Restoration workers have uncovered a well-preserved, long-hidden mosaic face of an angel at the former Byzantine cathedral of Haghia Sophia in Istanbul, an official said Friday.
The seraphim figure — one of two located on the side of a dome — had been covered up along with the building's other Christian mosaics shortly after Constantinople — the former name for Istanbul — fell to the Ottomans in 1453 and the cathedral was turned into a mosque.
The mosaics were plastered over according to Muslim custom that prohibits the representation of humans.
Some of the mosaics were revealed when the domed complex was turned into a museum in 1935, but the seraphim had largely remained covered, Ahmet Emre Bilgili, who heads culture and tourism affairs in Istanbul, told The Associated Press.
Two Swiss architects saw the two seraphim during restoration work ordered by the Sultan in the mid-19th century but the figures were covered up again, Bilgili said.
Revealed for the first time
"It is the first time that the angel is being revealed," he said, adding that the figure had been covered with metal and plaster. "It is very well preserved."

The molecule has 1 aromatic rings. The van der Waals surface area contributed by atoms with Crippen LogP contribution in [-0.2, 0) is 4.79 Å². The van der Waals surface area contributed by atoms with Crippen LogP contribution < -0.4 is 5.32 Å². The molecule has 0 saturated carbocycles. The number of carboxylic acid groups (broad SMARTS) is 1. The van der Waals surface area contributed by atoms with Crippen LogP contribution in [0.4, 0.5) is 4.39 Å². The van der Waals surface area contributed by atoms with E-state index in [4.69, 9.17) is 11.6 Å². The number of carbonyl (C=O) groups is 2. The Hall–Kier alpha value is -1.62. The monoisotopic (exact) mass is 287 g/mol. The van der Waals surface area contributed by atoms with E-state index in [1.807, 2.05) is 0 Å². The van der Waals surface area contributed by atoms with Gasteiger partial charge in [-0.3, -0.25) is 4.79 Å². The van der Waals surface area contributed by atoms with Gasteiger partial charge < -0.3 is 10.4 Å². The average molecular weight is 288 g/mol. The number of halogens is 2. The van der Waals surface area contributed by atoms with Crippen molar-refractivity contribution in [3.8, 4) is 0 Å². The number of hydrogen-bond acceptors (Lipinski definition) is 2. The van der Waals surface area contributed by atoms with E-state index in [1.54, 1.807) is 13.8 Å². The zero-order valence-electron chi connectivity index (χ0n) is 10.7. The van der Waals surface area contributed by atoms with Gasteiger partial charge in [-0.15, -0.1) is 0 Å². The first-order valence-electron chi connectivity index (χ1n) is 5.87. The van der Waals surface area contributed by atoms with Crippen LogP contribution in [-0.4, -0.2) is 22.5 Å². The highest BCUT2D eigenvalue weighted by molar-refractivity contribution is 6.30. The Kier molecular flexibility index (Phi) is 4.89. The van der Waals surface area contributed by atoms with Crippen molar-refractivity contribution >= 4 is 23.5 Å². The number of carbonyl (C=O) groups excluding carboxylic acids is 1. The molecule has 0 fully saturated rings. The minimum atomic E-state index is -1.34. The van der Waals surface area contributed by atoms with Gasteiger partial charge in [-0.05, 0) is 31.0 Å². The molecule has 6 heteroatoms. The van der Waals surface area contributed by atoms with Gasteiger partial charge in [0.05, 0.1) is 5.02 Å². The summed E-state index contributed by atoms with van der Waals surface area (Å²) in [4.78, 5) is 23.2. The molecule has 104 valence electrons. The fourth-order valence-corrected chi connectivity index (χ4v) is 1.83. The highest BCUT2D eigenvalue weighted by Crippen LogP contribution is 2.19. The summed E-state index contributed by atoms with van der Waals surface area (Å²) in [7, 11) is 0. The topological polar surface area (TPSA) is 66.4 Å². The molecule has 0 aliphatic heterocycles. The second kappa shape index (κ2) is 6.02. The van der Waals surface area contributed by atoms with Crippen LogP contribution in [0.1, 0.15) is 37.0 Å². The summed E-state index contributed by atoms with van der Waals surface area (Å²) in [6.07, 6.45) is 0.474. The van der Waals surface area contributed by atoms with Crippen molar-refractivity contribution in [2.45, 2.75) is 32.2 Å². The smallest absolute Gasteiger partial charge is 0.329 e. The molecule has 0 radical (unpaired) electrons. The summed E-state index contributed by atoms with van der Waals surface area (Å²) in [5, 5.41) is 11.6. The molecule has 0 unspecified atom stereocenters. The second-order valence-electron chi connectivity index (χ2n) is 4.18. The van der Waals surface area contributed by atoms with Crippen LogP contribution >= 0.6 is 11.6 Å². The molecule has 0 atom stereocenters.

Experts would now work to uncover the second seraphim, which was also plastered over and covered by metal, Bilgili said.
The newly uncovered image was hidden behind scaffolding and is not currently visible to visitors.
Symbol of Byzantine grandeur
Haghia Sophia, also called the Church of Holy Wisdom, was built in 537 B.C. and remained a symbol of Byzantine grandeur until Istanbul was conquered by Muslim armies.
The structure was then turned into a mosque — minarets were added and crosses and other Christian symbols were defaced. It became one of the most renowned mosques of the expanding Ottoman Empire.
The site was later converted to a museum under the secular reforms of modern Turkey's founder, Mustafa Kemal Ataturk, attracting thousands of visitors each year.
President Barack Obama toured Haghia Sophia when he visited Turkey in April, as did former U.S. President Bill Clinton in 1999. Pope Benedict XVI also strolled the site in 2006 of his pilgrimage of landmarks of Christianity's ancient roots in Turkey.